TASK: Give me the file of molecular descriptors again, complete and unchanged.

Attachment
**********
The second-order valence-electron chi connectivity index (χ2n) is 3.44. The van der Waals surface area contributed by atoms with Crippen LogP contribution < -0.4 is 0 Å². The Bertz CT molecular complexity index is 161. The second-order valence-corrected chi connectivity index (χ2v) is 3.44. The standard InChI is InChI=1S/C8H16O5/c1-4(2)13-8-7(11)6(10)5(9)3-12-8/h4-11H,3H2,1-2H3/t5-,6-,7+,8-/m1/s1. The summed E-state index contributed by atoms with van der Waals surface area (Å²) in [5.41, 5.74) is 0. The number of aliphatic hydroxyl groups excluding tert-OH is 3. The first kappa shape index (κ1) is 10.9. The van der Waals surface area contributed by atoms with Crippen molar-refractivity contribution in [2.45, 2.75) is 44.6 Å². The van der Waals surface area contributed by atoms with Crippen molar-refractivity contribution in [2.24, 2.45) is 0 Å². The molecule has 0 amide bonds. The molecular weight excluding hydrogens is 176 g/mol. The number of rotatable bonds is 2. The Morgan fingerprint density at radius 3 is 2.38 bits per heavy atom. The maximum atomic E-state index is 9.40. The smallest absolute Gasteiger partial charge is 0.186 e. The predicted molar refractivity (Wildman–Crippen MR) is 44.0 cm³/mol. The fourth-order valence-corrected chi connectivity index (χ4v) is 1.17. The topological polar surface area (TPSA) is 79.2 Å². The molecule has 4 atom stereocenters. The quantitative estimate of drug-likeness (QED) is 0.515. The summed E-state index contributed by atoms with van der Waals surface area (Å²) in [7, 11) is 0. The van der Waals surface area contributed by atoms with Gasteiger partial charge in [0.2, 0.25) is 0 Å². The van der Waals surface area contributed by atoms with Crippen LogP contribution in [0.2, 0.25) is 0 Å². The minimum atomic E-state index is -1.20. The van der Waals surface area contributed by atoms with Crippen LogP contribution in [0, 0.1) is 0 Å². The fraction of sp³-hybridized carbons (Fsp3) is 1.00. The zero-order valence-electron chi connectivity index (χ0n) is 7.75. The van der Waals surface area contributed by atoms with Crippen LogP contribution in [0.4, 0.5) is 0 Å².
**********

The second-order valence-electron chi connectivity index (χ2n) is 3.44. The van der Waals surface area contributed by atoms with Crippen LogP contribution < -0.4 is 0 Å². The Bertz CT molecular complexity index is 161. The second-order valence-corrected chi connectivity index (χ2v) is 3.44. The standard InChI is InChI=1S/C8H16O5/c1-4(2)13-8-7(11)6(10)5(9)3-12-8/h4-11H,3H2,1-2H3/t5-,6-,7+,8-/m1/s1. The summed E-state index contributed by atoms with van der Waals surface area (Å²) in [5.41, 5.74) is 0. The number of aliphatic hydroxyl groups excluding tert-OH is 3. The first kappa shape index (κ1) is 10.9. The van der Waals surface area contributed by atoms with Crippen molar-refractivity contribution in [2.45, 2.75) is 44.6 Å². The van der Waals surface area contributed by atoms with Crippen molar-refractivity contribution in [2.24, 2.45) is 0 Å². The molecule has 0 amide bonds. The molecular weight excluding hydrogens is 176 g/mol. The number of rotatable bonds is 2. The Morgan fingerprint density at radius 3 is 2.38 bits per heavy atom. The maximum atomic E-state index is 9.40. The smallest absolute Gasteiger partial charge is 0.186 e. The predicted molar refractivity (Wildman–Crippen MR) is 44.0 cm³/mol. The fourth-order valence-corrected chi connectivity index (χ4v) is 1.17. The topological polar surface area (TPSA) is 79.2 Å². The molecule has 4 atom stereocenters. The quantitative estimate of drug-likeness (QED) is 0.515. The summed E-state index contributed by atoms with van der Waals surface area (Å²) in [7, 11) is 0. The van der Waals surface area contributed by atoms with Gasteiger partial charge in [0.2, 0.25) is 0 Å². The van der Waals surface area contributed by atoms with Crippen LogP contribution in [0.2, 0.25) is 0 Å². The minimum atomic E-state index is -1.20. The van der Waals surface area contributed by atoms with Crippen LogP contribution in [0, 0.1) is 0 Å². The fraction of sp³-hybridized carbons (Fsp3) is 1.00. The zero-order valence-electron chi connectivity index (χ0n) is 7.75. The van der Waals surface area contributed by atoms with Crippen LogP contribution in [0.4, 0.5) is 0 Å².